Deputy Prime Minister Michael McCormack has doubled down on his defence of a federal sports grants program, rejecting damning evidence that has further undermined the scandal-plagued scheme.
About 43 per cent of projects that shared in the coalition's $100 million fund were not eligible despite the prime minister repeatedly claiming otherwise.
Representatives from the audit office told a Senate inquiry the groups should have been disqualified because they had already started work on their projects before funding arrangements had been finalised.
But Mr McCormack rejected that evidence.
"All the projects ... put to final funding by Sport Australia were indeed eligible," Mr McCormack told reporters at the Sunshine Beach Surf Life Saving Club on Friday.
"I appreciate too that the Senate inquiry had its first night, I appreciate that it is a very politically charged environment in the Senate inquiry."
The surf club secured $2.5 million for its club redevelopment project in March 2019 to demolish its aged clubhouse dating back to 1983, paving the way for a new clubhouse.
Mr McCormack said that funding came from the $841.6 million Building Better Regions Fund.
He urged sports groups that missed out on funding under the first three rounds of the community sports grants program to "apply, apply again".
Nationals backbencher David Gillespie dismissed the evidence as a mere "technicality" while Liberal senator Mathias Cormann also stood by the eligibility of the recipients.
But Opposition Leader Anthony Albanese said the evidence proved Scott Morrison was "loose with the truth".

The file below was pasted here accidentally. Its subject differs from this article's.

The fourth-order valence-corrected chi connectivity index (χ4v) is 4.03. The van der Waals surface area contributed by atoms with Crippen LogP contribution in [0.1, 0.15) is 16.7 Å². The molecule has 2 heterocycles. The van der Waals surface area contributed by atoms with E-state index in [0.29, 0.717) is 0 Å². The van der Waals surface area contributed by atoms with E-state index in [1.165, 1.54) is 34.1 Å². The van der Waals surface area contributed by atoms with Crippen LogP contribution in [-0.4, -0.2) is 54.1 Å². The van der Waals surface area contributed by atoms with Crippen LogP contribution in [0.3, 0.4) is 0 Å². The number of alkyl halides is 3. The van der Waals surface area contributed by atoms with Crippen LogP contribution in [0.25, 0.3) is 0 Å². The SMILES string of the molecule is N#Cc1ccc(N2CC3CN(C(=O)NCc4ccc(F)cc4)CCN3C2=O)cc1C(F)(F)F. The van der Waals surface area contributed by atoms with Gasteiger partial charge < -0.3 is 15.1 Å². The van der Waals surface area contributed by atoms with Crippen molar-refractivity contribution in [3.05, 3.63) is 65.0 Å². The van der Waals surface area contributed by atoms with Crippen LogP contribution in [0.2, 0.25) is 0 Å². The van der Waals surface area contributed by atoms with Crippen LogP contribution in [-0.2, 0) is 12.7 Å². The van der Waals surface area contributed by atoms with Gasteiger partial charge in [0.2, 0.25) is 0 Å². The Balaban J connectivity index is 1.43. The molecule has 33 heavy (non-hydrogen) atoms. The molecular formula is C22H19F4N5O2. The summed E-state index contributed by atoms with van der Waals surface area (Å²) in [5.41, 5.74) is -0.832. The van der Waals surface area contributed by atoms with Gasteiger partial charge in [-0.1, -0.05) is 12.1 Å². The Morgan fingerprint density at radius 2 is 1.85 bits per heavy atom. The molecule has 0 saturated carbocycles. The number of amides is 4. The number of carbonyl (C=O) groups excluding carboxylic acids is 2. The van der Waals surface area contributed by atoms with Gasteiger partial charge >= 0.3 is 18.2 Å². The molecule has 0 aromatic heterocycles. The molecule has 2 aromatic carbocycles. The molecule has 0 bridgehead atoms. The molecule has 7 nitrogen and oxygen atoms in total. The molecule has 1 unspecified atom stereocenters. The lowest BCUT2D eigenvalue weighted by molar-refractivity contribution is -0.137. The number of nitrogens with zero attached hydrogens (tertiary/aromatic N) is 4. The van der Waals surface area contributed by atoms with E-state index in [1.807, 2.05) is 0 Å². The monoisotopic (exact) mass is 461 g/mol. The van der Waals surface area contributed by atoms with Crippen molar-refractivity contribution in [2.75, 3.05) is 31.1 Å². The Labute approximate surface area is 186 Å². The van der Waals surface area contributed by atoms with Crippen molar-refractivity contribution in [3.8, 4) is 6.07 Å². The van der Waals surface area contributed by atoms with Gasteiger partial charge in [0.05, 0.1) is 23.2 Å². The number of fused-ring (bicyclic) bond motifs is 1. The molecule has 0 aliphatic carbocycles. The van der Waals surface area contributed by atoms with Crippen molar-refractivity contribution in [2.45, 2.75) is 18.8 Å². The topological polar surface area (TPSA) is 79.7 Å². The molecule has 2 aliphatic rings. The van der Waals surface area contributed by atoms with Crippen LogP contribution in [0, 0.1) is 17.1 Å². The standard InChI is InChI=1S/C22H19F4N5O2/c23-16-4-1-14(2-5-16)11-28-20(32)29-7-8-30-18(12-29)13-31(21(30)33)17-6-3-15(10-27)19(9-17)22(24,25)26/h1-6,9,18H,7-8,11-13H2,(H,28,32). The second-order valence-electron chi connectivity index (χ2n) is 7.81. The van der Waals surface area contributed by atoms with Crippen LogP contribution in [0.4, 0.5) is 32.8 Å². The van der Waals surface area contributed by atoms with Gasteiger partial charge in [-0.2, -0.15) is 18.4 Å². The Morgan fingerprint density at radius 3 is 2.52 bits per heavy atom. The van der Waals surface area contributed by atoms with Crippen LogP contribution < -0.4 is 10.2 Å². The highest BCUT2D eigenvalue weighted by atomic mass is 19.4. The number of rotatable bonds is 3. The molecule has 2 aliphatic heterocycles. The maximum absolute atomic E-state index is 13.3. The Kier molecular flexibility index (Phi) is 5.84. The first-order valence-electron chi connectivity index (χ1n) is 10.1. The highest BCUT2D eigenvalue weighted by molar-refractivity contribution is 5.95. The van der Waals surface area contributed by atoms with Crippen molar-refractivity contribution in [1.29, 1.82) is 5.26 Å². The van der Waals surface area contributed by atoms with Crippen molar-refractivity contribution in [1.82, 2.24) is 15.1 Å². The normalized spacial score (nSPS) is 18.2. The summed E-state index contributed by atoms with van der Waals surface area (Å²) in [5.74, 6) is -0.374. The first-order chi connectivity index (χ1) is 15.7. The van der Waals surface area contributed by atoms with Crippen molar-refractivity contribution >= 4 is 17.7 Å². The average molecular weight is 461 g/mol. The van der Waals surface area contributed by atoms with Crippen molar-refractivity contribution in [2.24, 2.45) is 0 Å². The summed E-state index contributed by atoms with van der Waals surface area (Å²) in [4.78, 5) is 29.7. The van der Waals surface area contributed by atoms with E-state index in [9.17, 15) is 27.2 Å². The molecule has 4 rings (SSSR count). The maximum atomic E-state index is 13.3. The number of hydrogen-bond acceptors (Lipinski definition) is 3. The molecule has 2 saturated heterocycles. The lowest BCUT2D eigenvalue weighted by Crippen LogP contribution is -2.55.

The prime minister claimed on at least 16 occasions that all the projects funded were eligible.
"Scott Morrison thinks that marketing and spin will solve every problem and that marketing is more important than telling the public the truth," Mr Albanese told reporters in Sydney.
An explosive audit uncovered political pork-barrelling in the program, with grants awarded by the Morrison government based on colour-coded electoral margins.
The Senate inquiry on Thursday heard there were at least 28 versions of the spreadsheet, detailing which groups would receive funding and the electorate they were located in.
The document was shared with the prime minister's office and showed applications could swing from approved to denied within hours without explanation.
When asked after the hearing about his defence of the program, Mr Morrison said he was quoting the auditor-general's report.
"I haven't seen that (verbal) evidence, I haven't seen that statement, so I will review that," he told reporters.
Auditor-General Grant Hehir told the committee Mr Morrison's office made "direct and indirect" representations on behalf of clubs but those suggestions were not always approved.
Former sports minister Bridget McKenzie had the final say.
Mr Hehir said the parallel process run by Senator McKenzie's office alongside that of Sports Australia "was not informed by clear advice and was not consistent with the program guidelines".
"Potential applicants and other stakeholders have a right to expect program funding decisions will be made in a manner and on a basis consistent with published program guidelines," he said.
But Mr Hehir said there was no legal requirement for the minister to provide reasons why projects received funding.
Mr Morrison had the head of his department - his former chief of staff - conduct a separate review that absolved the government of any wrongdoing.
Philip Gaetjens' report has not been released, but according to Mr Morrison, it found "no basis for the suggestion that political considerations were the primary determining factor".
The committee wants Mr Gaetjens to explain how he reached his conclusion.